Australian business leaders ready to embrace AI and other emerging technologies to enhance financial operations
Australian C-suite and finance and accounting (F&A) leaders believe the modern business has to embrace new technologies like AI to streamline their financial operations, though many admit they may lack the requisite talent to execute on it, according to a survey commissioned by digital finance transformation leader BlackLine, Inc.
An overwhelming majority of respondents said that cloud computing (88%), generative AI (78%), and new kinds of AI (84%) are essential for improving business resiliency in the face of future disruption. However, the current shortage of skills in F&A could be exacerbated by a lack of skills in these new technologies, putting further strain on the skills gap. Just under one-third of those surveyed (31%) identified the ability to use new technology or software as a key skill needed to help their company remain agile in the face of disruptive events, yet more than a quarter (34%) said not having the right skills on their F&A team today or the ability to develop them would be a problem for the adoption of AI and other new technologies.
The survey, conducted recently by independent research agency Censuswide, asked 170 C-suite and F&A professionals around Australia about their views on emerging technologies and their potential impact on F&A and businesses more broadly.
Rosie Cairnes (pictured), Regional Vice President Australia and New Zealand, BlackLine, said, “In today’s business environment, financial automation technology is now a necessity for F&A departments, and many businesses are excited and optimistic about how technology, including AI, can further streamline processes and augment existing systems. While there is understandable apprehension in the adoption of emerging technologies, F&A leaders have an opportunity to enable the upskilling of their teams through automation and ultimately reinforce their position as internal strategic advisers and enablers of corporate performance.
“Today’s digital first businesses demand that business leaders continue to proactively embrace available technologies to reduce time spent on manual tasks, cut down on errors in financial data, and provide visibility that will help them make faster and more informed decisions while at the same time reinforcing the business strategy’s overall goals for transformation and growth.”
When asked specifically about how AI could positively impact their industry, C-suite and F&A professionals highlighted five key benefits:
- Enhanced audit capabilities, which would improve the identification of patterns and detection of potential fraud or errors
- The ability to process large volumes of financial data at high speed, which will lead to more insightful analysis
- Automation of repetitive tasks, which will improve accuracy and reduce errors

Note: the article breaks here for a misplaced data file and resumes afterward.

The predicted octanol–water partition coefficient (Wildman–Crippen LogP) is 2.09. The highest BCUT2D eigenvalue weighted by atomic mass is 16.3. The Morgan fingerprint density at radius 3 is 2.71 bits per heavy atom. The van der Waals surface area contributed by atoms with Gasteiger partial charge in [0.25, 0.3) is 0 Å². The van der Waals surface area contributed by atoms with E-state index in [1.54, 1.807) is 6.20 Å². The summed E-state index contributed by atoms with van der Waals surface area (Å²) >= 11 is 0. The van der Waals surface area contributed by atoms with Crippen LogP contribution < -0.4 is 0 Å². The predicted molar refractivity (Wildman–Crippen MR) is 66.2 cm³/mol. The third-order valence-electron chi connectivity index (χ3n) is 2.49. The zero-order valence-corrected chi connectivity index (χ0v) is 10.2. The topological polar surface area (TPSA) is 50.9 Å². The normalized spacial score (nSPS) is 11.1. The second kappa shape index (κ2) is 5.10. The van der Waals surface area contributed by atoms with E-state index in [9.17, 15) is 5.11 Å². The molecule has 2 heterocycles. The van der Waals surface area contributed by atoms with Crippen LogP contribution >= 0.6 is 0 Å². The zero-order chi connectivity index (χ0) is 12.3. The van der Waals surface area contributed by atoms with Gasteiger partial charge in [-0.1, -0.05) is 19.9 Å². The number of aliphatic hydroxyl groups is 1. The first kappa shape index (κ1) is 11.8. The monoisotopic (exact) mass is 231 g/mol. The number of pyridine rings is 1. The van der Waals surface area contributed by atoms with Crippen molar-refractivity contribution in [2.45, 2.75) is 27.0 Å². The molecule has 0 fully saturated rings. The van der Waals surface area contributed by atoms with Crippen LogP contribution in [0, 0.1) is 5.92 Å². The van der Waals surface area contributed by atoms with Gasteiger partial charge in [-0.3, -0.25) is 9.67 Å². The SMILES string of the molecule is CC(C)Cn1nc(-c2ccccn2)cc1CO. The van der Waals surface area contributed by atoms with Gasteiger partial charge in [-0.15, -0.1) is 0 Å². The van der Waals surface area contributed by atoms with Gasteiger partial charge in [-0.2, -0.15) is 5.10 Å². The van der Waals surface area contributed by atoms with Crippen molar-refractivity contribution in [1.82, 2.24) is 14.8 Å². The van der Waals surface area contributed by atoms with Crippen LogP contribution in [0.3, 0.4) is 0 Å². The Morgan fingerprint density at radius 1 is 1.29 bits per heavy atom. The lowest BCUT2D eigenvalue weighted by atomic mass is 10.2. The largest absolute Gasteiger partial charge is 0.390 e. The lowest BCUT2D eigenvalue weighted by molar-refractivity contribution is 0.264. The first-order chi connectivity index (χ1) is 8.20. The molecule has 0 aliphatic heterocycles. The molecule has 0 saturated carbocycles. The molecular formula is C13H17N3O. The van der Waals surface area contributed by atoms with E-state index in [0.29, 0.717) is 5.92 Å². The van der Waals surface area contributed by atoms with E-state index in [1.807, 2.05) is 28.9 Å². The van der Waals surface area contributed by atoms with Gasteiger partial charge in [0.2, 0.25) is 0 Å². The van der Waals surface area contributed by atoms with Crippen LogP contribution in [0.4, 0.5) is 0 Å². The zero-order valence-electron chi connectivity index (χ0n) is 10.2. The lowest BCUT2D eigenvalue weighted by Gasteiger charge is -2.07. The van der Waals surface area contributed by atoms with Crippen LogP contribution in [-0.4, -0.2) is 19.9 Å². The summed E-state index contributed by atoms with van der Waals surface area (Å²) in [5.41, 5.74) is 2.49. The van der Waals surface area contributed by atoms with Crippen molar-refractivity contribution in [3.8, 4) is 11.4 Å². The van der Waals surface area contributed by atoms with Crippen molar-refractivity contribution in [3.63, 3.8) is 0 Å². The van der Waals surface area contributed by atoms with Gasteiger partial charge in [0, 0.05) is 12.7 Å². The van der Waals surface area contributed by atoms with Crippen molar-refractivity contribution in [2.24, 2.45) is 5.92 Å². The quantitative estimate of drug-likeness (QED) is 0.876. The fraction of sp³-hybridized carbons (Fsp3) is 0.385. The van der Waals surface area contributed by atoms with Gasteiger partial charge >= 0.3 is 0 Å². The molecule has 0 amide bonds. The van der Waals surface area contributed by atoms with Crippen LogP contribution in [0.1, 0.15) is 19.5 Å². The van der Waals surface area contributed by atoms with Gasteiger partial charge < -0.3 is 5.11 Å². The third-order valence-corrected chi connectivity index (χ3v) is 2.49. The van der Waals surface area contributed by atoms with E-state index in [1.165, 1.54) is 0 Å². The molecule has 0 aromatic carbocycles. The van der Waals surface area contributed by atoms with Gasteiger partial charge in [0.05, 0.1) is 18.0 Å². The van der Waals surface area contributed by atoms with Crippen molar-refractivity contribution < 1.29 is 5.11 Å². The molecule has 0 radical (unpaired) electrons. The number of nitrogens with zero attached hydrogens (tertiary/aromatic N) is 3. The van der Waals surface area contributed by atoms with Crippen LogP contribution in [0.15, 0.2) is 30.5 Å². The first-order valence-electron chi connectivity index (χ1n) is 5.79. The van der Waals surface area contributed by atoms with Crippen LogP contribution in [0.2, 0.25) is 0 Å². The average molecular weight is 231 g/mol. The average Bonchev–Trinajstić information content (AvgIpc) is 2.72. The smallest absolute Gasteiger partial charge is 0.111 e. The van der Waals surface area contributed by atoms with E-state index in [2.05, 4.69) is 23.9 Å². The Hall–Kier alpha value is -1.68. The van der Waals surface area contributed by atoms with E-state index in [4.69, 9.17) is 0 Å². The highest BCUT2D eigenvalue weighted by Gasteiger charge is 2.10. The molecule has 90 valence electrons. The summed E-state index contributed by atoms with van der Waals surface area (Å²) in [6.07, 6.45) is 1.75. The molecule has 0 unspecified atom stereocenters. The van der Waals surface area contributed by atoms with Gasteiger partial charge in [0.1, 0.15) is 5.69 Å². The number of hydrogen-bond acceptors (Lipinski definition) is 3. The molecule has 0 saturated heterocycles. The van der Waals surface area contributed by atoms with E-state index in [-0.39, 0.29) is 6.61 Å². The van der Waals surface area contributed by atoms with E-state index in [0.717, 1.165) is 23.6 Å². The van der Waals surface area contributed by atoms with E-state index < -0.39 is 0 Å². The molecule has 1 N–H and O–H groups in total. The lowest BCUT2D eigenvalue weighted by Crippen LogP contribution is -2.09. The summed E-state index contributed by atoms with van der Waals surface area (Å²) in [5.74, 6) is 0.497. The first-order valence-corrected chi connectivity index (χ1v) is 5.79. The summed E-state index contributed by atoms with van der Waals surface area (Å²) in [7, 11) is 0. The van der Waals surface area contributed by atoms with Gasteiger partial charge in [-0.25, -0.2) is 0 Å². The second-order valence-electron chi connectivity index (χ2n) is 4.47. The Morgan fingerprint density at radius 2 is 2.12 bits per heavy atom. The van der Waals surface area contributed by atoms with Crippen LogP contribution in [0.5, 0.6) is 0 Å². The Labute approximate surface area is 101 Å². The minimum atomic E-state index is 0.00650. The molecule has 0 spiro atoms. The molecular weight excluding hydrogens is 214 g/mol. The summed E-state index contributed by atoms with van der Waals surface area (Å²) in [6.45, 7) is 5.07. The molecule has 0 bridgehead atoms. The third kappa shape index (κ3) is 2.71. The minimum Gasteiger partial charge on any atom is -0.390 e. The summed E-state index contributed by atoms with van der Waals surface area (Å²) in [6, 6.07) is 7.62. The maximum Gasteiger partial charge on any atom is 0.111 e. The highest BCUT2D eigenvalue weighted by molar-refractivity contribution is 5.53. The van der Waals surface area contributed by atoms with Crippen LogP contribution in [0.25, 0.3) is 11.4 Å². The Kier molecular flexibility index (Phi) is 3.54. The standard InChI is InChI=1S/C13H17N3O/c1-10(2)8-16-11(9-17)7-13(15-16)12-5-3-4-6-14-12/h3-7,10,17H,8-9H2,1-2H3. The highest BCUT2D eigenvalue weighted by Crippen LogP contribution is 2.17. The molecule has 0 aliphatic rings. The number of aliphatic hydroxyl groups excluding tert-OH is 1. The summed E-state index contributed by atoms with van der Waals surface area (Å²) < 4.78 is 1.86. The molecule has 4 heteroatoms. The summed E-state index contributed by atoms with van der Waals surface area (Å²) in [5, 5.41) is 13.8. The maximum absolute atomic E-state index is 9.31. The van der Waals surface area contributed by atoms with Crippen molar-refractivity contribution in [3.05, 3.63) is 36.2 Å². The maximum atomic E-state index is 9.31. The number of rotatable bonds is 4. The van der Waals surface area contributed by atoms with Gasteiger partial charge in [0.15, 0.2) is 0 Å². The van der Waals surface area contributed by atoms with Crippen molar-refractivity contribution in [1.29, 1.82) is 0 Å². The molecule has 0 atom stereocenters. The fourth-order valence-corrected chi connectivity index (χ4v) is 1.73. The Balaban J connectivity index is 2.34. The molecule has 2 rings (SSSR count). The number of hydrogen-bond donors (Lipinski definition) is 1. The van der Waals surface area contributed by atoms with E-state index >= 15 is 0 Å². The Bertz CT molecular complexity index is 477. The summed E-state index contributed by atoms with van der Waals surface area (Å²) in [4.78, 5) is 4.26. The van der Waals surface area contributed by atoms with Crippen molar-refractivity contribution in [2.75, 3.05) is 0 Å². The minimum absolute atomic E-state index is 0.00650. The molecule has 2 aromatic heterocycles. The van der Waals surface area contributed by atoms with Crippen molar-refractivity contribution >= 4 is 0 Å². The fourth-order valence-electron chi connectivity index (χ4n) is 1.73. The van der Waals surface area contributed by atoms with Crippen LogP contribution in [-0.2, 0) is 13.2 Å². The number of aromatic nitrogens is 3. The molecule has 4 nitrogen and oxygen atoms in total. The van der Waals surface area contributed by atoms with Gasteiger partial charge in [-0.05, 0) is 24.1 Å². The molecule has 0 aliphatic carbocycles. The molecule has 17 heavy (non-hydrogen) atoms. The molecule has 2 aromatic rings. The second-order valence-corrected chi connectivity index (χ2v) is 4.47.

- The ability to analyse large sets of financial data to identify compliance gaps
- Improved analysis of historical financial data to help improve forecasting capabilities
Respondents also recognised the hurdles the F&A industry will need to overcome to adopt AI technology effectively. The most commonly identified of which is integration with existing systems, creating governance frameworks that are sufficiently robust to stop the misuse of AI, and trusting the outputs of AI. Resistance to change, the pressure to adopt before being ready and training AI models to understand and interpret complex financial data accurately were also key concerns.
Bridging the skills gap
As businesses explore how they can harness these technologies, most concede that they lack sufficient expertise in these areas. 69% said their organisation does not have enough team members with deep technical knowledge to identify and resolve complex accounting issues. Additionally, bringing these skills into F&A departments is proving particularly difficult. Seventy-eight per cent struggle to recruit and retain enough skilled F&A employees to fulfil internal control responsibilities. Only around a third of respondents said their F&A department currently has sufficient skills when it comes to strategic thinking (32%) and the ability to analyse data (35%). Even fewer (31%) feel they currently have the skills to be able to use new technology or software.
Mike Polaha, Senior Vice President of Finance Solutions and Technology, BlackLine, said, “Technology can provide some relief in helping to create an environment where accountants are not spending all day in spreadsheets, booking journal entries, and reconciling accounts. The more automation a company can provide, the greater the elimination of mundane tasks for F&A team members. This will go a long way to improving perceptions of the industry and, in turn, can create more exciting and challenging roles for new and existing talent alike.”
“As the business landscape becomes increasingly complex, organisations with skill-ready F&A teams will possess a competitive advantage. Those fluent in the use of emerging data, analytics, and AI modelling technologies will be able to garner business insights that can better serve broader organisational functions, such as Sales, HR, and IT, helping them to seize opportunities and evade potential disruptions. These teams will not only be better equipped to navigate the future but will also drive innovation and efficiency in day-to-day operations. Now is the time for F&A leaders to build the skill-set of their existing workforce to future-proof their operations and strengthen their organization’s resilience.”